Creatures of the night in Hertfordshire

With the sun setting earlier, the warm evenings of August are the perfect time to seek out night wildlife in your neighbourhood

LET’S start with what can be a challenging animal to spot – the bat. Being nocturnal, it’s usually too dark to see bats by the time they come out for the evening. Even if their movement can be seen in the half light, it’s almost impossible to see what they look like as they dive and jink in flight. So, how do you identify an animal that only becomes active after dark? Fortunately, all bats hunt by a form of radar know as echolocation – they emit high pitched sounds and listen for the sounds bouncing back off flying insects such as moths. Their sense of hearing is so well adapted that they can hone in, catch the insect and eat it as they fly. Most of the sounds that bats emit are far too high pitched for us to hear, so we need a bit of help in the form of an electronic ‘bat detector’. Put simply, this is a glorified transistor radio which, via a microphone, picks up the high pitched bat sounds, converts them to a frequency that we can hear and then transmits them through a loudspeaker. Depending on the bat species, what emerges from the speaker is a complex mix of clicks, rattles and pops, not that different from the sounds emitted from a bowl of rice crispies when the milk is added. However, keep listening and the sounds begin to make sense, with subtle rhythms and patterns. Bat detectors can be ‘tuned’, as each species of bat echolocates at a different frequency.To find out which bat you’re listening to on your detector, get hold of a copy of The Bat Detective, a field guide which comes with an excellent CD featuring 48 different bat calls. Or why not attend a bat identification event or night walk, where experts will help you sort out the Natterer’s from the Daubenton’s?

Other night flyers

Moths tend to come out at night, although not exclusively so – the amazingly beautiful six-spot burnet for example (pictured) is active by day and feeds mainly on bird’s-foot trefoil. Forget the image of dowdy brown flutterers eating your cardies – moths can be just as colourful as butterflies. It is very sad to say then that moth numbers have declined in the UK by around a third in the last 40 years. This is not only bad for moths, but for the bats that feed on moths too.To reveal the variety of different moth-life in your garden, try setting up a light trap. One of the easiest ways to attract moths is to spread out a white sheet and suspend a light above or in front of it. A normal light bulb should attract a few species but specialist bulbs (actinic light strips for example) are even better. Take care not to harm the moths if you are catching them in a pot to identify them and release them as soon as you can into the night.An eerie screech and ghostly white, silent flight – it must be the barn owl. These wonderful creatures hunt mainly at dusk and dawn and tend to comb open grassland for their prey, sweeping up and down. The more common tawny owl is the bird that makes the noise we know as ‘te-wit te-woo’. Interestingly this is not one but two separate calls and they are actually more like ‘kewick kewick’ and a long ‘hooo hu huhuhuhooo’. Tawny owls like wooded areas and tend to fly from tree to tree and are particularly nocturnal. The barn owl has suffered a huge decline in recent years, mainly due to changes in farming practices. Barn conversions have also resulted in the loss of traditional nesting sites.You can help these beautiful birds by becoming a sponsor – find out more on our website at:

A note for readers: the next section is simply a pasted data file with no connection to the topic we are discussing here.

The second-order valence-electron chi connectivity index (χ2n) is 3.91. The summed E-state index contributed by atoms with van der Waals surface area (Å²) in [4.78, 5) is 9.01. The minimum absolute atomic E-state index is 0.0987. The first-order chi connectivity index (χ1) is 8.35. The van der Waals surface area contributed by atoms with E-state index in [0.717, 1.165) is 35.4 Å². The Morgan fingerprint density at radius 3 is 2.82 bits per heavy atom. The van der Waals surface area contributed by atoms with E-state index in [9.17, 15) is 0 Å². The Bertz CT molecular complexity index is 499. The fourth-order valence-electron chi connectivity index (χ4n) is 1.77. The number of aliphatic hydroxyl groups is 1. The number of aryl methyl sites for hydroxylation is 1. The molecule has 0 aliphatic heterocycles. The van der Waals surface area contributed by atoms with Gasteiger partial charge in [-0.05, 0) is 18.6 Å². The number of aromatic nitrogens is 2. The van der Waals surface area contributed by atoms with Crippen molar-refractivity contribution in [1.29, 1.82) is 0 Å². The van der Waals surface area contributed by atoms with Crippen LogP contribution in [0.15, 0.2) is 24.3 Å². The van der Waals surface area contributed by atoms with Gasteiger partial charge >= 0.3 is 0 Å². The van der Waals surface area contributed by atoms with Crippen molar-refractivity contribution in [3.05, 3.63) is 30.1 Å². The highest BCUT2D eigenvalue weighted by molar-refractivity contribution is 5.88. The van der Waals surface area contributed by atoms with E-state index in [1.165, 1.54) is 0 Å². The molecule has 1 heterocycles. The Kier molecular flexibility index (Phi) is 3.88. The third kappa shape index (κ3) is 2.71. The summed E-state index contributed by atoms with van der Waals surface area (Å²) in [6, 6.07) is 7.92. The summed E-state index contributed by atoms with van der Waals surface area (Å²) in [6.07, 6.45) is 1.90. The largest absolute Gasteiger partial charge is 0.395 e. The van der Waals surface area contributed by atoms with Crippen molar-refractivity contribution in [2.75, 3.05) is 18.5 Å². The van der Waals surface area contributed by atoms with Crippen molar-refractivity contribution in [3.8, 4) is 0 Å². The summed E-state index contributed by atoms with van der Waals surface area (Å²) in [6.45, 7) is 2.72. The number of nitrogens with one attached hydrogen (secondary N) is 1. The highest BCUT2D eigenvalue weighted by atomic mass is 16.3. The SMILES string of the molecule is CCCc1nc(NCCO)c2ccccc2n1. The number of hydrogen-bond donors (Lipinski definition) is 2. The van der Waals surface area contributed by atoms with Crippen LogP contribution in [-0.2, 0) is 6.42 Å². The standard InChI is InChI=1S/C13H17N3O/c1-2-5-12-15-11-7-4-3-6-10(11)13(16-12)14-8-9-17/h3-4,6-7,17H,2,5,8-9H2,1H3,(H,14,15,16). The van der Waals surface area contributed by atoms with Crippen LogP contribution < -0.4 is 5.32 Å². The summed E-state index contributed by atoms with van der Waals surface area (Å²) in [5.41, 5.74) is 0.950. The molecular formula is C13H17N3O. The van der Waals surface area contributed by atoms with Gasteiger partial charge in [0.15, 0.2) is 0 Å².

Night walk in Pishiobury Park, October 1

Join moth and bat experts who will help you spot these creatures of the night on a guided walk around Pishiobury Park near Sawbridgeworth. The walk starts at 6.30pm and lasts for approximately two hours.

To book, contact Jennifer Gilburt at Herts and Middlesex Wildlife Trust on01727 858901.